In response to protests, Hong Kong police have regularly assaulted pro-democracy activists. There have also been allegations of police disappearing and murdering protesters. Liu’s support of the police spurred a Boycott Mulan movement in response, though it’s difficult to know if this boycott movement will extend outside the spheres of certain social media platforms. One of the core demographics for “Mulan” is families who may not have even heard about the controversy.

In an interesting move, “Mulan” also experiments with a new releasing strategy. Not only will viewers have to be Disney Plus subscribers, they’ll also have to pay another $30 on top of this to access “Mulan” right now. Viewers will then be able to access the film as long as they keep their Disney Plus subscription, so it’s not just a brief rental.

Charging $20-30 during an initial rental/purchase window isn’t anything new for films that would’ve hit theaters during COVID-19. Invariably, they become less expensive to rent a few months later, and/or become accessible through a basic streaming subscription. It seems reasonably fair – this approach mirrors the cost of 2-3 cinema tickets and assumes that many renters will be families. So what’s different this time?

This approach generally hasn’t layered a theater-level pricing on top of a pre-existing subscription cost. Disney is trying to bank on enough demand that they can double dip. First you need the subscription, and then you need a $30 purchase point on top of it. Is this fairer to do for a $200 million film? My greater worry is risking it becoming normalized for all the $50 million movies and eventually shoestring-budget indies out there.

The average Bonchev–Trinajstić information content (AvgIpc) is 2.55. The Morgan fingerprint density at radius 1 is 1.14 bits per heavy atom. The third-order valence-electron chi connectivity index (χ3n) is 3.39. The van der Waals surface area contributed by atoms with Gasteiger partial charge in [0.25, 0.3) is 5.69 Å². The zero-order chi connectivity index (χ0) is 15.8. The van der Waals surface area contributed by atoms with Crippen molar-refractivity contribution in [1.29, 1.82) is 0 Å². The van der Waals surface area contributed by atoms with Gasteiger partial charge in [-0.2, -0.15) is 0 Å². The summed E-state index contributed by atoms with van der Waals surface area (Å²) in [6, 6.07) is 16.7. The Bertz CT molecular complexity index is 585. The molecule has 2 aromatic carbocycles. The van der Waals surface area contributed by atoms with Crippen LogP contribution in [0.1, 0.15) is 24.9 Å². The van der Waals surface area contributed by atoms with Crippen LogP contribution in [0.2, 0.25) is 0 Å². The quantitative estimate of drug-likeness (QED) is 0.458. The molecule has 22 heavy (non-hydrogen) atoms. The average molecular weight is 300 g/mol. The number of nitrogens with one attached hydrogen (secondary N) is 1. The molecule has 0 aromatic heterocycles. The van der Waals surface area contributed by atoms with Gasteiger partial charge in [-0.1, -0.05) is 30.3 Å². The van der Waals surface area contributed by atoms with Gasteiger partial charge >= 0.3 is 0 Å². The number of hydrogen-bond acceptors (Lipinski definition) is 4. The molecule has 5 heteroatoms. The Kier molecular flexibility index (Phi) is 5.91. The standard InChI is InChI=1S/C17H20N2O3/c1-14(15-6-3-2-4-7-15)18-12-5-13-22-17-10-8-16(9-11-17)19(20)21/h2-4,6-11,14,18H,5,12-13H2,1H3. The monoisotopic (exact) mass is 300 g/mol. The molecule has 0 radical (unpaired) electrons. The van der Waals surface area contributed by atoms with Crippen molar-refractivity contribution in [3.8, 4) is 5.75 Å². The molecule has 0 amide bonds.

You can watch “Mulan” on Disney+ with both a subscription and $30 extra spare cash.

Kandasamys: The Wedding (Netflix)
directed by Jayan Moodley

You don’t see a lot of films about Indian South Africans in the U.S. In fact, it’s not really widely taught here that South Africa is home to 1.3 million people of Indian descent. This is the result of enslavement of South Asian peoples from the 1600s-1800s, later programs of indentured labor, and then immigration. This all combined into a number of Indian communities growing in South Africa, often around the coastal city of Durban.

Director Jayan Moodley brings a stand-alone sequel to her 2017 film “Keeping Up with the Kandasamys”. The plot centers on a big wedding and the often controlling desires the different families have about the shape of it.

This is Moodley’s third film, and both “Kandasamys” films have been successful releases in South Africa.

You can watch “Kandasamys: The Wedding” on Netflix with a subscription.

DOCUMENTARIES

Love Fraud (Showtime)
directed by Heidi Ewing, Rachel Grady

This is a four part docu-series about the search for Richard Scott Smith. Using a range of aliases, he instigated relationships with women online. He’d advance each relationship as far as he needed to then steal substantial amounts of money from them. As this caught more attention and former partners and their families tried to track him down, he eventually disappeared.

Directors Heidi Ewing and Rachel Grady are responsible for some of the most important documentaries of the last two decades. They most famously teamed together for “Jesus Camp”, covering a camp that trains children to become the next Billy Graham. They also directed “The Boys of Baraka”, “Detropia”, and “Norman Lear: Just Another Version of You”, which focused on the famed TV writer’s activism.

Grady tends to direct almost exclusively with Ewing, while Ewing has branched off from time to time, such as with the upcoming “I Carry You With Me”, about a gay Mexican couple who emigrate to New York. The two are also finishing a yet-to-be-titled documentary that examines the threats and intimidation tactics used against journalists.